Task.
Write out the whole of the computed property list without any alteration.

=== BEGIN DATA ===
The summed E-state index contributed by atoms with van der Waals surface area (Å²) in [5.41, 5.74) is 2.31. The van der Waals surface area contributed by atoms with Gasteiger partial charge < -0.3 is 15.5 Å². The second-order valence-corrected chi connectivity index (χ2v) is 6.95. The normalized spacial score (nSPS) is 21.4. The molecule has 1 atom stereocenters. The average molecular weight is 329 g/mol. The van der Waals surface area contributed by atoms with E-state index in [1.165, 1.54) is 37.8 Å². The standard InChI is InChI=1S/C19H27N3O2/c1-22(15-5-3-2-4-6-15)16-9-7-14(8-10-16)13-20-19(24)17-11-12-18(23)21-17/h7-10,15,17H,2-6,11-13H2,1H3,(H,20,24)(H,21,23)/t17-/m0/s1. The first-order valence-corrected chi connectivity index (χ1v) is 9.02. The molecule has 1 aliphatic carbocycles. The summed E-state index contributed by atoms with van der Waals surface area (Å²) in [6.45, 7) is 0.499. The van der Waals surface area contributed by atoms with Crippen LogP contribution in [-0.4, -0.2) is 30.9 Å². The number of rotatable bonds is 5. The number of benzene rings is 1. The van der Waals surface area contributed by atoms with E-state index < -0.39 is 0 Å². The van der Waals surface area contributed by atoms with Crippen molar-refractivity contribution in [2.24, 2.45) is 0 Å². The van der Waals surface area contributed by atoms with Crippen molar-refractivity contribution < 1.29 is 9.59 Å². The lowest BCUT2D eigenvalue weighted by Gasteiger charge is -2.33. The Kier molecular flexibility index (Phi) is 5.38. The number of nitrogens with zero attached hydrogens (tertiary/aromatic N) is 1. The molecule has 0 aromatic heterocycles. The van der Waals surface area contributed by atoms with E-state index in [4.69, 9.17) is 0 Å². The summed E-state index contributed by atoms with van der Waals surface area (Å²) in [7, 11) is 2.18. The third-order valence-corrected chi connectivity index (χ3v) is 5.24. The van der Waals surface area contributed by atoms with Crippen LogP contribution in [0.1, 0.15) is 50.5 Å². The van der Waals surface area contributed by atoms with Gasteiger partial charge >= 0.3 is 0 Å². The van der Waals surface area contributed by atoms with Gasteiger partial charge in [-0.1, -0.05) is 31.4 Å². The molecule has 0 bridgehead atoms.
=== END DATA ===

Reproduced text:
The summed E-state index contributed by atoms with van der Waals surface area (Å²) in [5.41, 5.74) is 2.31. The van der Waals surface area contributed by atoms with Gasteiger partial charge < -0.3 is 15.5 Å². The second-order valence-corrected chi connectivity index (χ2v) is 6.95. The normalized spacial score (nSPS) is 21.4. The molecule has 1 atom stereocenters. The average molecular weight is 329 g/mol. The van der Waals surface area contributed by atoms with E-state index in [1.165, 1.54) is 37.8 Å². The standard InChI is InChI=1S/C19H27N3O2/c1-22(15-5-3-2-4-6-15)16-9-7-14(8-10-16)13-20-19(24)17-11-12-18(23)21-17/h7-10,15,17H,2-6,11-13H2,1H3,(H,20,24)(H,21,23)/t17-/m0/s1. The first-order valence-corrected chi connectivity index (χ1v) is 9.02. The molecule has 1 aliphatic carbocycles. The summed E-state index contributed by atoms with van der Waals surface area (Å²) in [6.45, 7) is 0.499. The van der Waals surface area contributed by atoms with Crippen LogP contribution in [-0.4, -0.2) is 30.9 Å². The number of rotatable bonds is 5. The number of benzene rings is 1. The van der Waals surface area contributed by atoms with E-state index < -0.39 is 0 Å². The van der Waals surface area contributed by atoms with Crippen molar-refractivity contribution in [2.24, 2.45) is 0 Å². The van der Waals surface area contributed by atoms with Crippen molar-refractivity contribution < 1.29 is 9.59 Å². The lowest BCUT2D eigenvalue weighted by Gasteiger charge is -2.33. The Kier molecular flexibility index (Phi) is 5.38. The number of nitrogens with zero attached hydrogens (tertiary/aromatic N) is 1. The molecule has 0 aromatic heterocycles. The van der Waals surface area contributed by atoms with E-state index in [4.69, 9.17) is 0 Å². The summed E-state index contributed by atoms with van der Waals surface area (Å²) in [7, 11) is 2.18. The third-order valence-corrected chi connectivity index (χ3v) is 5.24. The van der Waals surface area contributed by atoms with Crippen LogP contribution in [0.1, 0.15) is 50.5 Å². The van der Waals surface area contributed by atoms with Gasteiger partial charge >= 0.3 is 0 Å². The van der Waals surface area contributed by atoms with Gasteiger partial charge in [-0.1, -0.05) is 31.4 Å². The molecule has 0 bridgehead atoms.